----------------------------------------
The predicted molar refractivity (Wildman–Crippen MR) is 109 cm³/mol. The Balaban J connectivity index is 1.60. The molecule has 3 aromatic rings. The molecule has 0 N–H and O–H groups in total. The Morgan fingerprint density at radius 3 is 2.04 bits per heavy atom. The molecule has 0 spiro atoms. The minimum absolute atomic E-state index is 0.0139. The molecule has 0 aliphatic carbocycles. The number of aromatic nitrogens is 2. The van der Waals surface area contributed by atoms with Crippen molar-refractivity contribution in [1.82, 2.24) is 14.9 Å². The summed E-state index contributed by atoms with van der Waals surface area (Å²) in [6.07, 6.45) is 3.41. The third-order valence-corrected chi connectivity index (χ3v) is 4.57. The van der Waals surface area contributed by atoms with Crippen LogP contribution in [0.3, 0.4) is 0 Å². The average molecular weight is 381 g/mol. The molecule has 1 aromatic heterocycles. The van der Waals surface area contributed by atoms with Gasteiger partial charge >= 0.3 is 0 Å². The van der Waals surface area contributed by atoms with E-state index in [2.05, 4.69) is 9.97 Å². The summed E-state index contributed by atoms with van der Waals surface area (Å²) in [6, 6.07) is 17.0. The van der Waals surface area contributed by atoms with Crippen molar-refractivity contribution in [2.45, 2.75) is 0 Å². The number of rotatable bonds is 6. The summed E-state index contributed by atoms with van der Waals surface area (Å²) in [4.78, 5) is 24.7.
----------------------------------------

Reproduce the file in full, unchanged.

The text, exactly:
The predicted molar refractivity (Wildman–Crippen MR) is 109 cm³/mol. The Balaban J connectivity index is 1.60. The molecule has 3 aromatic rings. The molecule has 0 N–H and O–H groups in total. The Morgan fingerprint density at radius 3 is 2.04 bits per heavy atom. The molecule has 0 spiro atoms. The minimum absolute atomic E-state index is 0.0139. The molecule has 0 aliphatic carbocycles. The number of aromatic nitrogens is 2. The van der Waals surface area contributed by atoms with Crippen molar-refractivity contribution in [1.82, 2.24) is 14.9 Å². The summed E-state index contributed by atoms with van der Waals surface area (Å²) in [6.07, 6.45) is 3.41. The third-order valence-corrected chi connectivity index (χ3v) is 4.57. The van der Waals surface area contributed by atoms with Crippen LogP contribution in [0.3, 0.4) is 0 Å². The average molecular weight is 381 g/mol. The molecule has 1 aromatic heterocycles. The van der Waals surface area contributed by atoms with Gasteiger partial charge >= 0.3 is 0 Å². The van der Waals surface area contributed by atoms with E-state index in [2.05, 4.69) is 9.97 Å². The summed E-state index contributed by atoms with van der Waals surface area (Å²) in [6, 6.07) is 17.0. The van der Waals surface area contributed by atoms with Crippen molar-refractivity contribution in [2.45, 2.75) is 0 Å². The number of rotatable bonds is 6. The summed E-state index contributed by atoms with van der Waals surface area (Å²) in [4.78, 5) is 24.7.